Campdrafting back by popular demand

Campdrafts have generated huge interest

Horses
Ridgelands competitor Rick Hopkins putting one around.

Ridgelands competitor Rick Hopkins putting one around.

Aa

Increased waitlists as campdrafts grow in popularity.

Aa

Australia's own horse sport has gained huge popularity over the years, with a rise in competitor numbers contributing to huge wait lists at many drafts.

The sport, which started as a friendly rivalry among stockman, has evolved into a popular weekend activity for both amateurs and professionals.

Australian Campdraft Association president Hugh Philp said membership had almost doubled in six years.

Campdraft organisers have put its increase in popularity down to a combination factors including better seasons, the social outing it provides families in rural areas, and increased riders as new generations enter the sport.

"If you go back to about 2015 our membership was around 5000 people, and since then we've grown to over 9000 members," he said.

"I guess the strength in that, especially over the last couple of years where COVID has been affecting a lot of things, is that our membership has stayed very strong throughout that time."

The downside however according to Mr Philp was that not everyone had been able to secure a nomination to compete.

"We've ended up with large waiting lists but the popularity of it has been incredible really, it's just become harder to manage at the moment," he said.

"We're constantly looking for ideas and listening to different committees as they try different things with restrictions. One of the things that a lot of committees are using now is an eight first round run restriction and that seems to be getting a good 60 more competitors into the campdrafts over the weekend.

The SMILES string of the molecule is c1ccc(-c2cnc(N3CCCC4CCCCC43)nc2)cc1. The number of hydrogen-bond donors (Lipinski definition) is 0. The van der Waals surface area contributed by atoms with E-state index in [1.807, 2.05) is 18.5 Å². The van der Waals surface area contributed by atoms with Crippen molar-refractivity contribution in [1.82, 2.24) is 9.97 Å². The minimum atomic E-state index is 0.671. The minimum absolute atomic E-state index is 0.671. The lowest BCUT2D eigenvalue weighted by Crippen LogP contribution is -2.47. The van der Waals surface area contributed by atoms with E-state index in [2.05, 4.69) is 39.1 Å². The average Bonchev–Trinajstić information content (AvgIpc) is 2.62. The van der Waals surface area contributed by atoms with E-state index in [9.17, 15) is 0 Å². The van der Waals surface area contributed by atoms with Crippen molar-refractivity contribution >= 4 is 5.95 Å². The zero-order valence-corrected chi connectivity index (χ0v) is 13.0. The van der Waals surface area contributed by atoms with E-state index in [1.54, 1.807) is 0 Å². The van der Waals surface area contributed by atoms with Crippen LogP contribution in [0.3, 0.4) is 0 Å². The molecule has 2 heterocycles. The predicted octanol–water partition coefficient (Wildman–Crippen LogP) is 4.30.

"The tools are there to manage these nominations, it's just going into the future how much more do we restrict to get everyone there."

The bar open for business at Blue Mountain Campdraft.

The bar open for business at Blue Mountain Campdraft.

Mr Philp attributed the growing popularity of the sport to the social outlet it provided the community.

Even people from the edges of towns and cities were getting involved.

"I think the fact that people can go there as a family or with friends, camp for three days, compete but also have a social outing is a good release for people," he said.

When asked about the potential to extend campdrafts over more days, Mr Philp said volunteers would simply burn out.

"The other thing is when you start wanting to have more numbers we've got to think of how many cattle we're going to need to run that event too because cattle can only be used once at an event, and at the moment cattle are very valuable," he said.

"There are more drafts starting up these days and if we keep getting more of those events happening there'll be more around and everyone might have a better chance at getting into the local campdraft."

Alpha President Peter Black competing at Clarke Creek.

Alpha President Peter Black competing at Clarke Creek.

Nominations at this year's Alpha Campdraft doubled on previous years.

As a result committees are using different strategies to restrict runs to cope with the influx of nominations.

Alpha Campdraft Committee president Peter Black said they cut the amount of runs back to 10 per person, two runs per horse.

"There's lots of different strategies and I think we'll start to utilise them more as time goes on to work out different ways to restrict people," he said.

"I can't see it slowing down anytime soon, everyone wants to get into the sport.

"Once they get into it they get addicted and seem to love it."

The ACA will celebrate 50 years at the national finals in Springsure.

Want daily news highlights delivered to your inbox? Sign up to the North Queensland Register newsletter below.

Aa

From the front page

Sponsored by